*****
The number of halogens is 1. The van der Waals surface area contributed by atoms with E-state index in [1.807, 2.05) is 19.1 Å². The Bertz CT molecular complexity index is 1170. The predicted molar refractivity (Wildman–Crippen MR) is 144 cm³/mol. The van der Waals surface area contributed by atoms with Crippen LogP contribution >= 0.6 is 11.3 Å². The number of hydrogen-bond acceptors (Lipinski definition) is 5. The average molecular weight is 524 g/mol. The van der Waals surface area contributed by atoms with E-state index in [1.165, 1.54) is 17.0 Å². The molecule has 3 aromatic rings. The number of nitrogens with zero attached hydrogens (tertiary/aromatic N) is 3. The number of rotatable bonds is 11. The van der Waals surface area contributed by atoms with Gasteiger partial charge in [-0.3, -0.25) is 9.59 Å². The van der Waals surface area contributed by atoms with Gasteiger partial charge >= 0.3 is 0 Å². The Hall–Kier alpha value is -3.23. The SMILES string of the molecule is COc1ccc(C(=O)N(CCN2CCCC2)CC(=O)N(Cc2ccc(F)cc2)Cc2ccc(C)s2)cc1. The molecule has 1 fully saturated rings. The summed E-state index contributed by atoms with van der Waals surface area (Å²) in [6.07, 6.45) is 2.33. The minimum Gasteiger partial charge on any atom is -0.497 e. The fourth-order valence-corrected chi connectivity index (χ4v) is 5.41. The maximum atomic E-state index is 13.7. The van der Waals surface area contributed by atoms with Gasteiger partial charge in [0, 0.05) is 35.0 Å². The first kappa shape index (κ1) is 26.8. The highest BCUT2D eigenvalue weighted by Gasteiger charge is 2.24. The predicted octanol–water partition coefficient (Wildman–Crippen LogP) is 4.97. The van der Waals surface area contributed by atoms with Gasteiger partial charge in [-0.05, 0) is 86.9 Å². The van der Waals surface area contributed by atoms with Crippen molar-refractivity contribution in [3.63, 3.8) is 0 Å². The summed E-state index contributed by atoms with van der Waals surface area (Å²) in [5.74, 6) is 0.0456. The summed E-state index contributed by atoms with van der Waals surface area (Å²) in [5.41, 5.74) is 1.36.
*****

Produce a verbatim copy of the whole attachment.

The number of halogens is 1. The van der Waals surface area contributed by atoms with E-state index in [1.807, 2.05) is 19.1 Å². The Bertz CT molecular complexity index is 1170. The predicted molar refractivity (Wildman–Crippen MR) is 144 cm³/mol. The van der Waals surface area contributed by atoms with Crippen LogP contribution >= 0.6 is 11.3 Å². The number of hydrogen-bond acceptors (Lipinski definition) is 5. The average molecular weight is 524 g/mol. The van der Waals surface area contributed by atoms with E-state index in [1.165, 1.54) is 17.0 Å². The molecule has 3 aromatic rings. The number of nitrogens with zero attached hydrogens (tertiary/aromatic N) is 3. The number of rotatable bonds is 11. The van der Waals surface area contributed by atoms with Gasteiger partial charge in [-0.3, -0.25) is 9.59 Å². The van der Waals surface area contributed by atoms with Gasteiger partial charge >= 0.3 is 0 Å². The Hall–Kier alpha value is -3.23. The SMILES string of the molecule is COc1ccc(C(=O)N(CCN2CCCC2)CC(=O)N(Cc2ccc(F)cc2)Cc2ccc(C)s2)cc1. The molecule has 1 fully saturated rings. The summed E-state index contributed by atoms with van der Waals surface area (Å²) in [6.07, 6.45) is 2.33. The minimum Gasteiger partial charge on any atom is -0.497 e. The fourth-order valence-corrected chi connectivity index (χ4v) is 5.41. The maximum atomic E-state index is 13.7. The van der Waals surface area contributed by atoms with Gasteiger partial charge in [0, 0.05) is 35.0 Å². The first kappa shape index (κ1) is 26.8. The highest BCUT2D eigenvalue weighted by Gasteiger charge is 2.24. The predicted octanol–water partition coefficient (Wildman–Crippen LogP) is 4.97. The van der Waals surface area contributed by atoms with Gasteiger partial charge in [-0.05, 0) is 86.9 Å². The van der Waals surface area contributed by atoms with Crippen molar-refractivity contribution in [3.63, 3.8) is 0 Å². The summed E-state index contributed by atoms with van der Waals surface area (Å²) in [5.74, 6) is 0.0456. The summed E-state index contributed by atoms with van der Waals surface area (Å²) in [5.41, 5.74) is 1.36.